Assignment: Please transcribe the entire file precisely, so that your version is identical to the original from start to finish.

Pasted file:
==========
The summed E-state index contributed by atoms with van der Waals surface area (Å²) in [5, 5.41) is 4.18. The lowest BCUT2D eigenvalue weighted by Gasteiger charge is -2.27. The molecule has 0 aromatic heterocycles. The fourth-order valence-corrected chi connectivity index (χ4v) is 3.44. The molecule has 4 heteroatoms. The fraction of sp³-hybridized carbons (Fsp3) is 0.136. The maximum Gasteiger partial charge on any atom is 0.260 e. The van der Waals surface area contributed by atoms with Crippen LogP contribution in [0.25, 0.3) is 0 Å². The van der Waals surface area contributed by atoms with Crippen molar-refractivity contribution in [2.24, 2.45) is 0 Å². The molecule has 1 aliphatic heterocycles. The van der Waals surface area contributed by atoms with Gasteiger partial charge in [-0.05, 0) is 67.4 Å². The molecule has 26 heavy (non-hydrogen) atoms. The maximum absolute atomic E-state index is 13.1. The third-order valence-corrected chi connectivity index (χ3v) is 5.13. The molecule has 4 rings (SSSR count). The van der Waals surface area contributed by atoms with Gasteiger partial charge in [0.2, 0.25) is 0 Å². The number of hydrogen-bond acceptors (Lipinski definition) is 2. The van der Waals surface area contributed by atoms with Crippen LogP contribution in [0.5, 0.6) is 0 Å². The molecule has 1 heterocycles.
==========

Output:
The summed E-state index contributed by atoms with van der Waals surface area (Å²) in [5, 5.41) is 4.18. The lowest BCUT2D eigenvalue weighted by Gasteiger charge is -2.27. The molecule has 0 aromatic heterocycles. The fourth-order valence-corrected chi connectivity index (χ4v) is 3.44. The molecule has 4 heteroatoms. The fraction of sp³-hybridized carbons (Fsp3) is 0.136. The maximum Gasteiger partial charge on any atom is 0.260 e. The van der Waals surface area contributed by atoms with Crippen LogP contribution in [0.25, 0.3) is 0 Å². The van der Waals surface area contributed by atoms with Crippen molar-refractivity contribution in [2.24, 2.45) is 0 Å². The molecule has 1 aliphatic heterocycles. The van der Waals surface area contributed by atoms with Gasteiger partial charge in [-0.05, 0) is 67.4 Å². The molecule has 26 heavy (non-hydrogen) atoms. The maximum absolute atomic E-state index is 13.1. The third-order valence-corrected chi connectivity index (χ3v) is 5.13. The molecule has 4 rings (SSSR count). The van der Waals surface area contributed by atoms with Gasteiger partial charge in [0.2, 0.25) is 0 Å². The number of hydrogen-bond acceptors (Lipinski definition) is 2. The van der Waals surface area contributed by atoms with Crippen LogP contribution in [0.5, 0.6) is 0 Å². The molecule has 1 heterocycles.